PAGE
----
#SquadGoals - Creating Collaborative Professional Networks That Rock
Concurrent Session 1
No higher ed superhero should have to go it alone in conquering the wicked challenges ahead of them. This roundtable will feature colleagues discussing how their initial meeting at conferences allowed them to organically form a connected cohort, engaging in cross-institutional initiatives and research, as well as non-traditional professional development.
Batman had the Justice League. Iron Man had the Avengers. No superhero should have to go it alone in conquering the wicked challenges ahead of them, and online educators are no exception. We work in a time and space where online learning professionals are asked to do more with less, and meet the needs of growing populations of learners with disparate goals. How can individual practitioners, researchers and administrators connect with "partners in crime" who can help to chip away at the issues and challenges that can only be solved with cross-institutional and cross-discipline collaborations?
In this high-energy, engaging discussion, a group of colleagues will share how their initial meeting at the Online Learning Consortium’s conferences allowed them to organically form a connected cohort, engaging in non-traditional professional development opportunities such as creating initiatives spanning across multiple institutions, co-authoring publications and blogs, recording podcasts, and holding open social media gatherings. This session is geared towards any individuals (faculty, designers, administrators, researchers, exhibitors) seeking ways to better collaborate with peers at other organizations as a means of working harder, better, faster, stronger.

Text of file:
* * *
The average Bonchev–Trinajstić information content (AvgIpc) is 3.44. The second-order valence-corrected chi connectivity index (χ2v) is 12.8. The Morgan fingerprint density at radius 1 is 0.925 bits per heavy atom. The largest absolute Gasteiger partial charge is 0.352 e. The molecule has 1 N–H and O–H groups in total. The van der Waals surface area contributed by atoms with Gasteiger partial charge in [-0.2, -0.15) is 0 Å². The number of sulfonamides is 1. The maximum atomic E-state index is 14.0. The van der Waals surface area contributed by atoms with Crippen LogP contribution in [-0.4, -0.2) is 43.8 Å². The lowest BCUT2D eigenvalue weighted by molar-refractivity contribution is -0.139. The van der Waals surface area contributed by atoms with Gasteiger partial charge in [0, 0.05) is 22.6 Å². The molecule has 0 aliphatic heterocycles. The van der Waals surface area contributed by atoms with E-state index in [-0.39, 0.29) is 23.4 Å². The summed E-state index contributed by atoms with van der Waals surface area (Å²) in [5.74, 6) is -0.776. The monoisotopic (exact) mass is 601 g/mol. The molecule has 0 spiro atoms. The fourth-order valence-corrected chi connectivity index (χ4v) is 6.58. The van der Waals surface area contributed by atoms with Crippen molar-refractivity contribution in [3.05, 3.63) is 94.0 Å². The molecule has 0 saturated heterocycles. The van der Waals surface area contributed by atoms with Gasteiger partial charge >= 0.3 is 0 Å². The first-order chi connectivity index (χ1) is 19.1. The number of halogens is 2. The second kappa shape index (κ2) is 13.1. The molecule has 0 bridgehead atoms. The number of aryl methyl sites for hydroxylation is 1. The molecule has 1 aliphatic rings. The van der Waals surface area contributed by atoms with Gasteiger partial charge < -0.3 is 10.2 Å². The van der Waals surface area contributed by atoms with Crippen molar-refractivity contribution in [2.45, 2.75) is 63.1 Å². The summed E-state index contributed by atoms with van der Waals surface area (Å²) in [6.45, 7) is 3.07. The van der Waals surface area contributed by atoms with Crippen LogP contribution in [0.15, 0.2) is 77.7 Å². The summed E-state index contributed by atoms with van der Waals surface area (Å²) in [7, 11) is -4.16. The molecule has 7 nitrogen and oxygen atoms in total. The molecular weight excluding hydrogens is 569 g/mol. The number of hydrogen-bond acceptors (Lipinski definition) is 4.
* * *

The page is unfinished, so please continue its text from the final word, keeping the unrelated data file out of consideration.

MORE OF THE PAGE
This career forum roundtable will open a discussion on the following topics:
What are the benefits and considerations of creating a group of educators to partner with on mutually-beneficial initiatives or projects?
What methods and approaches can professionals in our field take part in as a means of establishing and growing a meaningful professional network?
What are some examples of instances where connecting to a group of colleagues opened doors to new opportunities?
As institutions and departments remain siloed and closed, what groups of stakeholders are needed to support collaborative innovations across departments, institutions and systems?
Ultimately, the session will highlight the benefits that these collaborative professional networks have afforded them, and closes with approaches for establishing one's own network of education superheroes. This informal, collegial roundtable will serve as both an engaging conversation on how professional development and mentorship continues to evolve, particularly in a time where academic budgets are lean and educators are called to make miracles from limited resources both quickly and effectively. Participants will leave with actionable approaches for creating their own connected network of scholarship, and a call to build a circle of colleagues who will further support and mentor each other within the structure and format that best supports their professional and academic goals.